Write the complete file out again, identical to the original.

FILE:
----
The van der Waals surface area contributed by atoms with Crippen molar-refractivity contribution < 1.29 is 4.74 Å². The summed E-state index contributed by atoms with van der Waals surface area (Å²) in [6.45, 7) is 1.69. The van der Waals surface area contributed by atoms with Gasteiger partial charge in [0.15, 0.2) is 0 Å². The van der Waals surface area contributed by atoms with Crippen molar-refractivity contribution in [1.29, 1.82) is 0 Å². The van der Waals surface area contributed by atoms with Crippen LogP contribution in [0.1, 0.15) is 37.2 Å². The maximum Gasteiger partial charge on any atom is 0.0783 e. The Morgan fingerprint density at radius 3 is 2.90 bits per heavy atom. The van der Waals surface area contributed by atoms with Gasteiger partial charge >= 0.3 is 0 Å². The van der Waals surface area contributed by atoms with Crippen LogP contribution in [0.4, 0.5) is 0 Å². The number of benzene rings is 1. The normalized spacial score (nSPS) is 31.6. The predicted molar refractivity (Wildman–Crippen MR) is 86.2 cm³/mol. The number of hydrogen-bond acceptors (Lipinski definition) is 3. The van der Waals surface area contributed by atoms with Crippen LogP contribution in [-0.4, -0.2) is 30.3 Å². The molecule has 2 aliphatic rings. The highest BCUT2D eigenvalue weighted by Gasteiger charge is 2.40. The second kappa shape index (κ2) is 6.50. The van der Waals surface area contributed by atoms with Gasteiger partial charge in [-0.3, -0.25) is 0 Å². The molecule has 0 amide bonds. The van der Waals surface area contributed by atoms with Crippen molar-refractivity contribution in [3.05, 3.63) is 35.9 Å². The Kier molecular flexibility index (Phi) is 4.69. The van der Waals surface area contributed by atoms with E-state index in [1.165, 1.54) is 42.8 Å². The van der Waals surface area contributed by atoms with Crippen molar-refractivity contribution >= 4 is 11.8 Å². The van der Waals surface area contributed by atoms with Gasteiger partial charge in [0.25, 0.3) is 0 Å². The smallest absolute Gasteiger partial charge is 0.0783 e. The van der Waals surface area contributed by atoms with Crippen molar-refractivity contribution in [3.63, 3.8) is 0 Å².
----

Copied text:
The van der Waals surface area contributed by atoms with Crippen molar-refractivity contribution < 1.29 is 4.74 Å². The summed E-state index contributed by atoms with van der Waals surface area (Å²) in [6.45, 7) is 1.69. The van der Waals surface area contributed by atoms with Gasteiger partial charge in [0.15, 0.2) is 0 Å². The van der Waals surface area contributed by atoms with Crippen molar-refractivity contribution in [1.29, 1.82) is 0 Å². The van der Waals surface area contributed by atoms with Crippen LogP contribution in [0.1, 0.15) is 37.2 Å². The maximum Gasteiger partial charge on any atom is 0.0783 e. The Morgan fingerprint density at radius 3 is 2.90 bits per heavy atom. The van der Waals surface area contributed by atoms with Gasteiger partial charge >= 0.3 is 0 Å². The van der Waals surface area contributed by atoms with Crippen LogP contribution in [0.4, 0.5) is 0 Å². The number of benzene rings is 1. The normalized spacial score (nSPS) is 31.6. The predicted molar refractivity (Wildman–Crippen MR) is 86.2 cm³/mol. The number of hydrogen-bond acceptors (Lipinski definition) is 3. The van der Waals surface area contributed by atoms with Crippen LogP contribution in [-0.4, -0.2) is 30.3 Å². The molecule has 2 aliphatic rings. The highest BCUT2D eigenvalue weighted by Gasteiger charge is 2.40. The second kappa shape index (κ2) is 6.50. The van der Waals surface area contributed by atoms with Gasteiger partial charge in [-0.3, -0.25) is 0 Å². The molecule has 0 amide bonds. The van der Waals surface area contributed by atoms with Crippen molar-refractivity contribution in [3.05, 3.63) is 35.9 Å². The Kier molecular flexibility index (Phi) is 4.69. The van der Waals surface area contributed by atoms with E-state index in [1.165, 1.54) is 42.8 Å². The van der Waals surface area contributed by atoms with Crippen molar-refractivity contribution >= 4 is 11.8 Å². The van der Waals surface area contributed by atoms with Gasteiger partial charge in [0.25, 0.3) is 0 Å². The smallest absolute Gasteiger partial charge is 0.0783 e. The van der Waals surface area contributed by atoms with Crippen molar-refractivity contribution in [3.63, 3.8) is 0 Å².